Welsh Government ‘has reneged on promise in hospital building row’
The Welsh Government has been accused of reneging on a ministerial undertaking not to destroy a field until the approval of a full business case for a controversial new cancer centre is granted.
Campaigners have been fighting for years against plans to build a New Velindre Hospital in the Whitchurch district of Cardiff on environmental and clinical grounds.
They say the project, to serve patients in Cardiff and south east Wales, will destroy a much-loved green space known as the Northern Meadows, and that the centre should be co-located with a district general hospital instead of developed on a stand-alone site.
In August Health Minister Eluned Morgan told South Wales Central MS Rhys ab Owen that a £0.258m budget allocation had been allocated for the site clearance, with work commencement “subject to approvals and dependencies, including the adoption of the Velindre Cancer Centre full business case”.
Yet clearance work has now begun, even though the full business case is not expected to be approved until next year.
The Senedd’s Public Accounts and Public Administration Committee is investigating the project, focussing on the fact that two companies belonging to the construction consortium have been convicted of bid-rigging to secure other building contracts in Japan and Spain. There are concerns that UK procurement law may have been broken.
One of the bid-rigging firms – Sacyr – is now involved in the site clearance work.
Nation.Cymru has published how two of the Acorn consortium’s members – the Kajima group and Sacyr – have been found guilty of fraud offences in Japan and Spain respectively.
Kajima was sentenced for bid-rigging in March 2021, with one of its executives receiving a suspended prison sentence and the company itself being fined 250 million yen (around £1.53m) for its role in the scandal, which involved a number of firms colluding with each other on the construction of a railway line to maximise their profits.
Sacyr received a penalty of €16.7m in July 2022 for its part in creating a cartel aimed at aligning bids for government contracts.
A spokesperson for the Save the Northern Meadows campaign said: “Eluned Morgan confirmed that vegetation clearance work on the Northern Meadows will not take place until the construction of New Velindre on this site has been approved by the Welsh Government.
“It is therefore of the utmost importance that Velindre NHS University Trust are instructed to halt their clearance works immediately until the Welsh Government has given approval for New Velindre to be built here. Every day that Velindre Trust continues with these clearance works means further destruction of nature and important wildlife habitat in Wales.”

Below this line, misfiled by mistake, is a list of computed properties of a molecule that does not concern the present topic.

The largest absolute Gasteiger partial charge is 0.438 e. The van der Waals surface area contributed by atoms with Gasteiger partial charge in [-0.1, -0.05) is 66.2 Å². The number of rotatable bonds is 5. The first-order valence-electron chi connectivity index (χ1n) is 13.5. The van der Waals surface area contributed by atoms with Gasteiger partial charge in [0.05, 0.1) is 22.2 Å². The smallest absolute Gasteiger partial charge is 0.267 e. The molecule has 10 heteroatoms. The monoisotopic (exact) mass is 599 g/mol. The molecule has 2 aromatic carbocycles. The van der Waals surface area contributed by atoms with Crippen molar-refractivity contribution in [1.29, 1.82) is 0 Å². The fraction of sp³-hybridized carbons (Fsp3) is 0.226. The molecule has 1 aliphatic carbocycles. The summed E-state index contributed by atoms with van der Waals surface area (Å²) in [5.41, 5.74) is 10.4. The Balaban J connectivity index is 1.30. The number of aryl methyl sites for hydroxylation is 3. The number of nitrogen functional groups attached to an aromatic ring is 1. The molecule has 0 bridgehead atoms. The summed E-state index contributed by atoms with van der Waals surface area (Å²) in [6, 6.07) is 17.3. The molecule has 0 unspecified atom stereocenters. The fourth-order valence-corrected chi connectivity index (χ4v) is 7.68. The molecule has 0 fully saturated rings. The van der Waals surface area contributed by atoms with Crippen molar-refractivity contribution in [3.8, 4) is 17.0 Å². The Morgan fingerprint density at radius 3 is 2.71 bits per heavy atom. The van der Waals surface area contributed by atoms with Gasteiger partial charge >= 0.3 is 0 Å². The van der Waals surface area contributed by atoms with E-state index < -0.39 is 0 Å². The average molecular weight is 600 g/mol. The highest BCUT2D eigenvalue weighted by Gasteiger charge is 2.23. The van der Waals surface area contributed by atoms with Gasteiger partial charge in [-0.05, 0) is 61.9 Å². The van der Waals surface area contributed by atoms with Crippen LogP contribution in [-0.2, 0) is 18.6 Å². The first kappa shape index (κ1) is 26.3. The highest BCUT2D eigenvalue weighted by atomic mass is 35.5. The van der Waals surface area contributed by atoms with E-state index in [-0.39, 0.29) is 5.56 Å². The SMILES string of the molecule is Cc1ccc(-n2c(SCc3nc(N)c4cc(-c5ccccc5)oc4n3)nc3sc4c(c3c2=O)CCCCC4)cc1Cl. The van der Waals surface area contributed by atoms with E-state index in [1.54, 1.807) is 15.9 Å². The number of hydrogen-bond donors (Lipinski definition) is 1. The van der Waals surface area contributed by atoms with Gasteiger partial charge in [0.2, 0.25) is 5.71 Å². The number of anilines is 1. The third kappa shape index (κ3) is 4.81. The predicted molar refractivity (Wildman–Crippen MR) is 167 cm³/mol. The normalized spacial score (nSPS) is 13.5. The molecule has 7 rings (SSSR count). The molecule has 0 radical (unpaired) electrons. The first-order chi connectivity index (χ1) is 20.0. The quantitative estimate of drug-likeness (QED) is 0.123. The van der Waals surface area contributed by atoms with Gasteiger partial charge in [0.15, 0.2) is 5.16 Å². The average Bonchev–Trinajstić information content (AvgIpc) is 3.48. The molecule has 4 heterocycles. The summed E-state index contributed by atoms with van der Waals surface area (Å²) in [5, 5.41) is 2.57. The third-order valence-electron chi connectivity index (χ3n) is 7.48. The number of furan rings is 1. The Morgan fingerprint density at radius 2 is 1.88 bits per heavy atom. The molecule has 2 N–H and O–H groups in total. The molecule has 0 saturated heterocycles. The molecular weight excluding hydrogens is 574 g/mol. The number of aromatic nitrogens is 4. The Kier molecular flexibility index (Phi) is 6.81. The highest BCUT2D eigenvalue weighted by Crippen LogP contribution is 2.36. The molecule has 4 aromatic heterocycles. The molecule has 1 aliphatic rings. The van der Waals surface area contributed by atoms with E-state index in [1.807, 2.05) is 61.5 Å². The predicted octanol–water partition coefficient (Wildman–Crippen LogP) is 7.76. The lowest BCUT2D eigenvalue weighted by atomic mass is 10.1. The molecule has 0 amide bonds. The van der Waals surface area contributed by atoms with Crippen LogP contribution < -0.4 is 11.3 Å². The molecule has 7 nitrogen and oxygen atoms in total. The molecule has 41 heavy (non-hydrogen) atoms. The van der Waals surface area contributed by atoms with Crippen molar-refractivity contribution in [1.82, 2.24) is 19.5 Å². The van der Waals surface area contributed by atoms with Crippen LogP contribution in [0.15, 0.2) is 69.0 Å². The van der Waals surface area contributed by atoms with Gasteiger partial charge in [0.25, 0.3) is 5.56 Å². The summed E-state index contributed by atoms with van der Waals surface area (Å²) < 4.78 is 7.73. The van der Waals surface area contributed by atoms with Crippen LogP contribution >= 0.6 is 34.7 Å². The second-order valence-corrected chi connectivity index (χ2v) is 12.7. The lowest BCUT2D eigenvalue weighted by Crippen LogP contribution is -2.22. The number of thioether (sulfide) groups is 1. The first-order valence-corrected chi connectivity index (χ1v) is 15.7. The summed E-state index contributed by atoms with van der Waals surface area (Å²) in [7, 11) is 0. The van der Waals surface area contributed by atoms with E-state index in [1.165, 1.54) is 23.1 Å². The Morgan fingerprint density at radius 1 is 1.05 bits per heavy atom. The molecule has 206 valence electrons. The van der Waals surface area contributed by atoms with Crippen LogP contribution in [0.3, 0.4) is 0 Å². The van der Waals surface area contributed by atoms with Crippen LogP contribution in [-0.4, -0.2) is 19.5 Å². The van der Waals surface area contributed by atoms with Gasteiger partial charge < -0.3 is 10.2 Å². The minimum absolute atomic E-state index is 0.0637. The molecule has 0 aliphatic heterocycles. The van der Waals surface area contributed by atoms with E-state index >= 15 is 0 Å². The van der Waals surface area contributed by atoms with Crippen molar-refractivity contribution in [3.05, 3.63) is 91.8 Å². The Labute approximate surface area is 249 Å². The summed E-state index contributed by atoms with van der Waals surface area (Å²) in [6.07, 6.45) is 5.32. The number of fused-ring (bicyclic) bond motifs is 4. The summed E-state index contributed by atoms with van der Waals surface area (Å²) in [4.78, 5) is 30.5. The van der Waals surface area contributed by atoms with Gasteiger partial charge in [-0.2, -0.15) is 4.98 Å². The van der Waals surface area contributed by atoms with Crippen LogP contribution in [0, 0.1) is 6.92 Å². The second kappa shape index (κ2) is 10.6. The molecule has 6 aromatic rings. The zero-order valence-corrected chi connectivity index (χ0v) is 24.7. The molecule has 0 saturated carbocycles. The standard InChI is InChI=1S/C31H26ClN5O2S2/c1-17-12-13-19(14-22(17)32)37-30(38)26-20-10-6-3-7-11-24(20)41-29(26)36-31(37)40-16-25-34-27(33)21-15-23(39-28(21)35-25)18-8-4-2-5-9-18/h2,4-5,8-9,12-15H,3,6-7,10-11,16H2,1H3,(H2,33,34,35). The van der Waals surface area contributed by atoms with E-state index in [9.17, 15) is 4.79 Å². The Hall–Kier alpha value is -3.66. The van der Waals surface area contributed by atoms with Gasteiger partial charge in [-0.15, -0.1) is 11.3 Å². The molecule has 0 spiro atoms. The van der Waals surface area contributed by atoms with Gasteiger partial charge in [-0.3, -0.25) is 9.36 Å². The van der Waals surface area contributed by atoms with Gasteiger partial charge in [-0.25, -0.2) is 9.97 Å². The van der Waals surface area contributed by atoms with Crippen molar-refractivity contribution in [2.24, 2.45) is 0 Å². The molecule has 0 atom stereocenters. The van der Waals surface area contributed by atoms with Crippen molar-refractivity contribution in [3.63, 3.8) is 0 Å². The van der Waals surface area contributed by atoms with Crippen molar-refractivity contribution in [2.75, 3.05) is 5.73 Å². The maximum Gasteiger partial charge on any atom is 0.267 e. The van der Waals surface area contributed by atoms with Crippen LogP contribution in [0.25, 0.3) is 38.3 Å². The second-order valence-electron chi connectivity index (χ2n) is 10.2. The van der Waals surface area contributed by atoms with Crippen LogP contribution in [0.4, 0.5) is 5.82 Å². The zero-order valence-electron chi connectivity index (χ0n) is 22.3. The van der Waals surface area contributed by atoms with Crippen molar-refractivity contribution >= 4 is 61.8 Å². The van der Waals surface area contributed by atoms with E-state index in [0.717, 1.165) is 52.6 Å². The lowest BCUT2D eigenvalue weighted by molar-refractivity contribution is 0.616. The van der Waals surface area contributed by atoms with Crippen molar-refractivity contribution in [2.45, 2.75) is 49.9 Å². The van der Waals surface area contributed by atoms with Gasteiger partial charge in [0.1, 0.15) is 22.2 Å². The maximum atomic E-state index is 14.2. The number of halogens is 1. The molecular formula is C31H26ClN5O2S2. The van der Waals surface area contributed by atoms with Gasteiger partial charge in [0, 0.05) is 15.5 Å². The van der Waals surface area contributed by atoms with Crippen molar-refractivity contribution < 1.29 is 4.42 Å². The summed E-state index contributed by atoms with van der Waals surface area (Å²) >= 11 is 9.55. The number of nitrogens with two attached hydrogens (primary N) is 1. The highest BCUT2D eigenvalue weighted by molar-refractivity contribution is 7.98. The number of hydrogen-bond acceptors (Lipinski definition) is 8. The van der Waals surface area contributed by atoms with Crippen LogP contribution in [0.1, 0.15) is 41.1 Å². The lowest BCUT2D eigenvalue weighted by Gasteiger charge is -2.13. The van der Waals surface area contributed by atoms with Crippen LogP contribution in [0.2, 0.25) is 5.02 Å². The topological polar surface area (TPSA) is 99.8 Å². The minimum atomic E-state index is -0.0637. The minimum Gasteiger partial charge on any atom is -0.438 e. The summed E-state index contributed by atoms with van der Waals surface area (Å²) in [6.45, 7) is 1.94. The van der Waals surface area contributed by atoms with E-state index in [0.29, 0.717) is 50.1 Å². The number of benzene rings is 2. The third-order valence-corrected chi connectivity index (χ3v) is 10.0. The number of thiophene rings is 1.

A Welsh Government spokesperson did not address the fact that a ministerial undertaking had been broken, but said: “The work is part of the enabling works for the new Velindre Cancer Centre, which has been ongoing over the last 12 months. It is being completed within the current seasonal window and is approved by Natural Resources Wales after the scheme secured a European Protected Species licence.”
A Velindre University NHS Trust spokesman said: “We are in the process of further preparation works on the site of the new Velindre Cancer Centre after receiving the European Protected Species Licence as approved by Natural Resources Wales.
“The activity on site aligns with the ecological window. Ecologists are on site overseeing the work which includes the safe movement of wildlife to surrounding habitat. Throughout, security reviews are being maintained to ensure public and contractor safety and confidence.”
Speaking after it became clear that the clearance work would continue, the Save the Northern Meadows campaign spokesperson said: “It makes complete nonsense of the procurement process that this work is going on before the full business case for New Velindre has been approved by the Welsh Government. It gives the impression that the whole thing is a fait accompli.
“We don’t believe that the work had to be done now as part of what they call a ‘seasonal window’. This is being pushed through in spite of the very real concerns about the procurement process that are still under investigation. It’s a disgrace.”
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